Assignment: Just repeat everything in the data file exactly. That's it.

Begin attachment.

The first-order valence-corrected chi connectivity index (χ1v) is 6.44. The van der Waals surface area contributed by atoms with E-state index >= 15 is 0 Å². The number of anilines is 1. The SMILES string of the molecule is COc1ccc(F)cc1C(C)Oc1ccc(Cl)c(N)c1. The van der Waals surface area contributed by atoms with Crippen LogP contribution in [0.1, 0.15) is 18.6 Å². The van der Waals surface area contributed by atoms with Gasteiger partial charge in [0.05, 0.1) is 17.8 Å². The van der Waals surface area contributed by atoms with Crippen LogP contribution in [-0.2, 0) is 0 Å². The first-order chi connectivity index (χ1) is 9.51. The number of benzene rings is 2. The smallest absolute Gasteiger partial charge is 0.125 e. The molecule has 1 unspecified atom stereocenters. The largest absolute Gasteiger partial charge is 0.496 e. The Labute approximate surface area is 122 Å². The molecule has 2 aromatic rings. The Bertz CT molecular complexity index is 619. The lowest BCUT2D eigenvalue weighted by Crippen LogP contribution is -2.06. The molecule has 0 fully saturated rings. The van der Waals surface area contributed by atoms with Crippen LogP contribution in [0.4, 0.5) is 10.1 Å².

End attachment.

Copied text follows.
The first-order valence-corrected chi connectivity index (χ1v) is 6.44. The van der Waals surface area contributed by atoms with E-state index >= 15 is 0 Å². The number of anilines is 1. The SMILES string of the molecule is COc1ccc(F)cc1C(C)Oc1ccc(Cl)c(N)c1. The van der Waals surface area contributed by atoms with Crippen LogP contribution in [0.1, 0.15) is 18.6 Å². The van der Waals surface area contributed by atoms with Gasteiger partial charge in [0.05, 0.1) is 17.8 Å². The van der Waals surface area contributed by atoms with Crippen LogP contribution in [-0.2, 0) is 0 Å². The first-order chi connectivity index (χ1) is 9.51. The number of benzene rings is 2. The smallest absolute Gasteiger partial charge is 0.125 e. The molecule has 1 unspecified atom stereocenters. The largest absolute Gasteiger partial charge is 0.496 e. The Labute approximate surface area is 122 Å². The molecule has 2 aromatic rings. The Bertz CT molecular complexity index is 619. The lowest BCUT2D eigenvalue weighted by Crippen LogP contribution is -2.06. The molecule has 0 fully saturated rings. The van der Waals surface area contributed by atoms with Crippen LogP contribution in [0.4, 0.5) is 10.1 Å².